Very often your physician will be able to diagnose the condition simply based on the symptoms and a physical examination. During the physical examination your doctor will examine the ear canals and eardrums, as well as the nasal passages and the back of the throat because of its proximity to the Eustachian tubes and its role in such disorders. You will also need to inform your doctor about your medical history.
If the problem is serious or your doctor is having trouble making an accurate diagnosis you will most likely be referred to an otolaryngologist and asked to undergo certain diagnostic tests. An accurate diagnosis of Eustachian tube dysfunction can be made using the following diagnostic tools:Tympanogram –
This test is used to detect problems in the middle ear. A device is used to change air pressure in the middle ear causing the eardrum to move and the results are measured on graphs that are called tympanograms.Audiogram –
This is a test used to measure the responsiveness of your auditory senses. Graphs that are created from an audiogram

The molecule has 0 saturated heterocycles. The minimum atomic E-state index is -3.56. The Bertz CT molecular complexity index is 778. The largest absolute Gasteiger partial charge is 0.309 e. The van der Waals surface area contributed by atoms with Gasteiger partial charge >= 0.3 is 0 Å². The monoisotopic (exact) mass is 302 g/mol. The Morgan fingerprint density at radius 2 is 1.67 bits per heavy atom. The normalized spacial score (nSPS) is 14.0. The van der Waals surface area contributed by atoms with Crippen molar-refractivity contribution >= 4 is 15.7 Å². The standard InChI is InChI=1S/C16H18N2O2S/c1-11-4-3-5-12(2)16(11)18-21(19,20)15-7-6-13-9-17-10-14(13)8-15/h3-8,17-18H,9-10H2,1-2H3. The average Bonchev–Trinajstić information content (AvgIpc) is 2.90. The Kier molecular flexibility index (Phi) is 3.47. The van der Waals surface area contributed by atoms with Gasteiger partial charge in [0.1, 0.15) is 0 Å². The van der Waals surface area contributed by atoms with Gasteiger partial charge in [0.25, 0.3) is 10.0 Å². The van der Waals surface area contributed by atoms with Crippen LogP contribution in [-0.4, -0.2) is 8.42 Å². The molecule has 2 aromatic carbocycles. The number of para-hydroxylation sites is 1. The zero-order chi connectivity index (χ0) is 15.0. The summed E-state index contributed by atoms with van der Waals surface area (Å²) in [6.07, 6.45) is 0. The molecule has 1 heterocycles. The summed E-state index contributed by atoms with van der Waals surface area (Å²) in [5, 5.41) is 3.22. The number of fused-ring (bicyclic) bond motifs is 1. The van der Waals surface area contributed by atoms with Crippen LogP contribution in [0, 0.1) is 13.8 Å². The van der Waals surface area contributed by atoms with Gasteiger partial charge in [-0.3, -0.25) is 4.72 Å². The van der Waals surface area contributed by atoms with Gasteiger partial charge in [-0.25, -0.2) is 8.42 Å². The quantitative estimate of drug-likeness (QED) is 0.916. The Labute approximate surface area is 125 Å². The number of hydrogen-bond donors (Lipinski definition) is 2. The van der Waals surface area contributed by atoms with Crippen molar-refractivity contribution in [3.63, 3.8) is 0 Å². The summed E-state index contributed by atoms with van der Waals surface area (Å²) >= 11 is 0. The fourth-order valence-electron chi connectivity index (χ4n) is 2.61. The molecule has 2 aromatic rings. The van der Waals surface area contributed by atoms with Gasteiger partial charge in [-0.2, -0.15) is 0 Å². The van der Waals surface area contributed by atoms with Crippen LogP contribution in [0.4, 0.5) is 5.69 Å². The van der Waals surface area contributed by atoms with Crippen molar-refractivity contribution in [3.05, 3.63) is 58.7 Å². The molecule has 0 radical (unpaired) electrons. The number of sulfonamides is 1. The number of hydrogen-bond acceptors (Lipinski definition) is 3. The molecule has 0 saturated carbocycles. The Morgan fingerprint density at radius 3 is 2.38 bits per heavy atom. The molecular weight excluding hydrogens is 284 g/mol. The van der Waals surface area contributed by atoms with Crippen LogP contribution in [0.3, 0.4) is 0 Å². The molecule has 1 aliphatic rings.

reveal the softest sounds that are audible to each of the ears, at different pitches and frequencies.
What are the Treatments for Eustachian Tube Dysfunction?
There are various treatment options for Eustachian tube dysfunction depending on the cause of the condition and its severity. In mild cases, treatment may not be required; as the problem will resolve once the cause goes away with or without treatment. If the condition lasts for more than a few days however, make it a point to seek medical attention. Here are some of the treatments that your doctor may recommend:
- Decongestants to help reduce inflammation and swelling in the lining of the Eustachian tubes.
- Oral antihistamines and steroidal nasal sprays may also be prescribed if the problem is caused as a result of an allergic reaction.
- In severe cases, your health care provider may need to implant PETs or Pressure Equalization Tubes in the eardrums. This procedure helps to equalize and maintain air pressure.
- Your doctor may need to make an incision in the eardrum to suction fluid out of the middle ear. It takes a few days after the procedure for the eardrum to heal, during which time swelling and inflammation of the Eustachian tube lining also resolves.